Ancient Japanese art form gives voice

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Colleen Sharkey | July 22, 2020

John Paul Lederach once turned in a peacebuilding trip report in the form of a haiku. Five syllables followed by seven and again followed by five summed up his experience. After decades of work in countries and cities ravaged by violence and war, Lederach, emeritus professor of international peacebuilding at the Kroc Institute for International Peace Studies in the University of Notre Dame's Keough School of Global Affairs, was “experiencing a deadening of [his] soul.” What reanimated him was the art of haiku, something he began to learn about in second grade.

“As an adult second-grader, my rediscovery was in understanding haiku as a contemplative practice, the seeking of the haiku attitude; that is, to prepare yourself to be touched by beauty, the noticing of the haiku moment that is the aha when the world is revealed for what it is — and that simple form, that five-seven-five that was landed on and experienced because it could be said in a single breath,” Lederach wrote in his 2005 tome, “The Moral Imagination: The Art and Soul of Building Peace.” “So I started writing haiku, and I never stopped — finger-tapping choreography of life. If you ever see me walking, and you see me tapping, it’s because there are haikus all around you.”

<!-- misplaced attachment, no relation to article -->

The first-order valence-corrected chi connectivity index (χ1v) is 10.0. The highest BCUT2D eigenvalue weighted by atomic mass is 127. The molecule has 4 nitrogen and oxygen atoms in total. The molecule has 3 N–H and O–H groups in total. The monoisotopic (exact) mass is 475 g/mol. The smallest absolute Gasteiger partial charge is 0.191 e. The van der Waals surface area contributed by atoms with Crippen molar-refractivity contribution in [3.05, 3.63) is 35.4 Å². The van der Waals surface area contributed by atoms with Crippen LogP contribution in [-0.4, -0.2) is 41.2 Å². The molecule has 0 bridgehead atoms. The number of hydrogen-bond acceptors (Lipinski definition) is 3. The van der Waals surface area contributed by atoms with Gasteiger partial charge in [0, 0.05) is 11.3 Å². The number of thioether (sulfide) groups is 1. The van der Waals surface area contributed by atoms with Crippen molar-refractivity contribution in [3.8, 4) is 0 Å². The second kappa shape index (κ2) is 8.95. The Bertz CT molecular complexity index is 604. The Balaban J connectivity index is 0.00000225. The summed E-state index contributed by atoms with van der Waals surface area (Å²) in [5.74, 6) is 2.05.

The blossoming of this ancient Japanese art form within Lederach coincided with his desire to directly address an ongoing debate among experts in his field: Is building peace an art or a skill? He believes building constructive social change requires both but thinks the balance, in practice, is off.

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 by Daily Domer Staff

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